JMC student participates in McNair Scholars ProgramPosted Aug. 4, 2014
Senior public relations major Endya Watson presented a research project focused on Hofstede’s Cultural Dimension and Global Public Relations Practice as part of the Kent State’s McNair Scholars Program.
The McNair Scholars Program, a federal initiative started in 1986, aims to prepare first-generation, low-income undergraduate students from groups underrepresented in graduate schools, for doctoral study. During an eight-week Summer Research Institute, the Scholars partner with Kent State Faculty Mentors on selected research topics and learn the basic principles for conducting research, typically in their major field of study.
Watson, who was mentored by Associate Professor Gene Shelton, was one of 13 McNair Scholars selected to participate in this year’s program.
“I really feel that knowledge of issues in international public relations is a great topic to study,” said Watson. “There are always cases about public relations campaigns that, when taken on an international level, offend or don't transfer well to people of different cultures.”
The Hofstede's Cultural Dimensions theory is a very basic model that explains the preferences among different countries in four different indexes. Watson used the indexes to test how a campaign about malaria prevention done in Nigeria would transfer to two other malaria-endemic countries: India and Brazil, and explored which tactics, strategies and messages would work best in each country based on their culture.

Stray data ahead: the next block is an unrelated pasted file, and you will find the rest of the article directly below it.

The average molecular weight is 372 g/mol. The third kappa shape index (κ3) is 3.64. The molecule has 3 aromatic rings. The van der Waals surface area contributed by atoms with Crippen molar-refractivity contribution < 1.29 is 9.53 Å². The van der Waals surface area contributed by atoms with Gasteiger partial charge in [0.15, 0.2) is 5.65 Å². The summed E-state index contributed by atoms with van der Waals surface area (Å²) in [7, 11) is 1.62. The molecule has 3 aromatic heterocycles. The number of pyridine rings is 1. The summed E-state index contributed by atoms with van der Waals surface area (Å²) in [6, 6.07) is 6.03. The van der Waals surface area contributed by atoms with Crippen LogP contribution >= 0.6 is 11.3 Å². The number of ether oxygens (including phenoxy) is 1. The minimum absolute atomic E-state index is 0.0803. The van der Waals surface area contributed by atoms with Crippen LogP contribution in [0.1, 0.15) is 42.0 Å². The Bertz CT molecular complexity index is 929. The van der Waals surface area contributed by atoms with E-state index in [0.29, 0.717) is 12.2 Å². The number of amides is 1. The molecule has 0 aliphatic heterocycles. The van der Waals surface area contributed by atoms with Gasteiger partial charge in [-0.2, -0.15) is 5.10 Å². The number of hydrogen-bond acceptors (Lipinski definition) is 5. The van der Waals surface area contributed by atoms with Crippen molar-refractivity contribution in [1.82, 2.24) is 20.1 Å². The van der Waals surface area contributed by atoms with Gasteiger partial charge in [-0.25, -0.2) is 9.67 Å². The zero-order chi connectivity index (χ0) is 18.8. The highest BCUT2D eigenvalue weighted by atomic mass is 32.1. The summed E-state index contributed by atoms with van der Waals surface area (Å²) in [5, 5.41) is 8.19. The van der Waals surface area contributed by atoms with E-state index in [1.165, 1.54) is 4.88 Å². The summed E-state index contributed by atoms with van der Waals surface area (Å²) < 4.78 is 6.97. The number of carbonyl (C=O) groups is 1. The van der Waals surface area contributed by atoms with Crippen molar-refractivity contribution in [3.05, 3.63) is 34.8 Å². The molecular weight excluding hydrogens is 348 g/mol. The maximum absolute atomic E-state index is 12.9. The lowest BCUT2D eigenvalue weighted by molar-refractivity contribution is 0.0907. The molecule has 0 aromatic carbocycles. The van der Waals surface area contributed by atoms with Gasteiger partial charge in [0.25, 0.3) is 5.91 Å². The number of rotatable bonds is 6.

During the summer program, students are housed in the Honors College residence hall and enroll in a three credit hour course intended for Honors theses. At the end of the two-month program, students share their research in a 15-minute presentation as part of the McNair Research Symposium and Scholars’ Reception. Those who complete all requirements for the institute are invited to complete a thesis and continue their research into the academic year.
Watson said that the program was a great learning experience and that developing some fundamental research skills will be essential to her future career in the public relations industry.
“My research gave me some useful insight,” Watson recalled. “Professor Shelton was also great to work with. He's given me good feedback throughout the summer and has been very enthusiastic about my research. I hope to work with him again next summer in my continuation of the project.”